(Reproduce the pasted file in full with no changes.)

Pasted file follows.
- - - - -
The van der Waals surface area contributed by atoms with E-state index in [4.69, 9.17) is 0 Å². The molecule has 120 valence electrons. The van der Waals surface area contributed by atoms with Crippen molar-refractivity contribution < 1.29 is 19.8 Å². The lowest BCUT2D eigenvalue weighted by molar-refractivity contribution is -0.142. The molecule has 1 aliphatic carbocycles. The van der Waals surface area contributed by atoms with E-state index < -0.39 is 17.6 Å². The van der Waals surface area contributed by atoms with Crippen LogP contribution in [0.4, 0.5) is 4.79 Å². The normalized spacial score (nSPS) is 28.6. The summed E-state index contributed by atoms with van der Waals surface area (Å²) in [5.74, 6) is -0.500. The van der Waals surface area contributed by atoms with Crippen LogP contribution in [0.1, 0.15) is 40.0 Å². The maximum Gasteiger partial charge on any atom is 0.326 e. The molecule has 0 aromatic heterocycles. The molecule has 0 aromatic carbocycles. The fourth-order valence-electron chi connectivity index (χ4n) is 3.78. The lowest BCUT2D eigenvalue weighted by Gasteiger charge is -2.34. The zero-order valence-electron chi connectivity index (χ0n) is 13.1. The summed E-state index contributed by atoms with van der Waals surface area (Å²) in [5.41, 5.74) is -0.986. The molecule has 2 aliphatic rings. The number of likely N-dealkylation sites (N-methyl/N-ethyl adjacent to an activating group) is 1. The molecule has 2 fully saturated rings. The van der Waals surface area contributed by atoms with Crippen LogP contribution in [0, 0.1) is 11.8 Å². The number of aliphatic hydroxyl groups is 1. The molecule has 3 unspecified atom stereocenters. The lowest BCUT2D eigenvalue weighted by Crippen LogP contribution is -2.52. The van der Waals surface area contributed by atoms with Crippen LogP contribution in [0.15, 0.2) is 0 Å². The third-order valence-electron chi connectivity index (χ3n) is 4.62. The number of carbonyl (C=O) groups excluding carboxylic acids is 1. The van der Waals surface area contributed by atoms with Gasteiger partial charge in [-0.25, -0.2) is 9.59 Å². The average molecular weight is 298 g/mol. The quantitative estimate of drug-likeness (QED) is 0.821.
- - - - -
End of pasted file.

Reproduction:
The van der Waals surface area contributed by atoms with E-state index in [4.69, 9.17) is 0 Å². The molecule has 120 valence electrons. The van der Waals surface area contributed by atoms with Crippen molar-refractivity contribution < 1.29 is 19.8 Å². The lowest BCUT2D eigenvalue weighted by molar-refractivity contribution is -0.142. The molecule has 1 aliphatic carbocycles. The van der Waals surface area contributed by atoms with E-state index < -0.39 is 17.6 Å². The van der Waals surface area contributed by atoms with Crippen LogP contribution in [0.4, 0.5) is 4.79 Å². The normalized spacial score (nSPS) is 28.6. The summed E-state index contributed by atoms with van der Waals surface area (Å²) in [5.74, 6) is -0.500. The van der Waals surface area contributed by atoms with Crippen LogP contribution in [0.1, 0.15) is 40.0 Å². The maximum Gasteiger partial charge on any atom is 0.326 e. The molecule has 0 aromatic heterocycles. The molecule has 0 aromatic carbocycles. The fourth-order valence-electron chi connectivity index (χ4n) is 3.78. The lowest BCUT2D eigenvalue weighted by Gasteiger charge is -2.34. The zero-order valence-electron chi connectivity index (χ0n) is 13.1. The summed E-state index contributed by atoms with van der Waals surface area (Å²) in [5.41, 5.74) is -0.986. The molecule has 2 aliphatic rings. The number of likely N-dealkylation sites (N-methyl/N-ethyl adjacent to an activating group) is 1. The molecule has 2 fully saturated rings. The van der Waals surface area contributed by atoms with Crippen LogP contribution in [0, 0.1) is 11.8 Å². The number of aliphatic hydroxyl groups is 1. The molecule has 3 unspecified atom stereocenters. The lowest BCUT2D eigenvalue weighted by Crippen LogP contribution is -2.52. The van der Waals surface area contributed by atoms with Crippen LogP contribution in [0.15, 0.2) is 0 Å². The third-order valence-electron chi connectivity index (χ3n) is 4.62. The number of carbonyl (C=O) groups excluding carboxylic acids is 1. The van der Waals surface area contributed by atoms with Gasteiger partial charge in [-0.25, -0.2) is 9.59 Å². The average molecular weight is 298 g/mol. The quantitative estimate of drug-likeness (QED) is 0.821.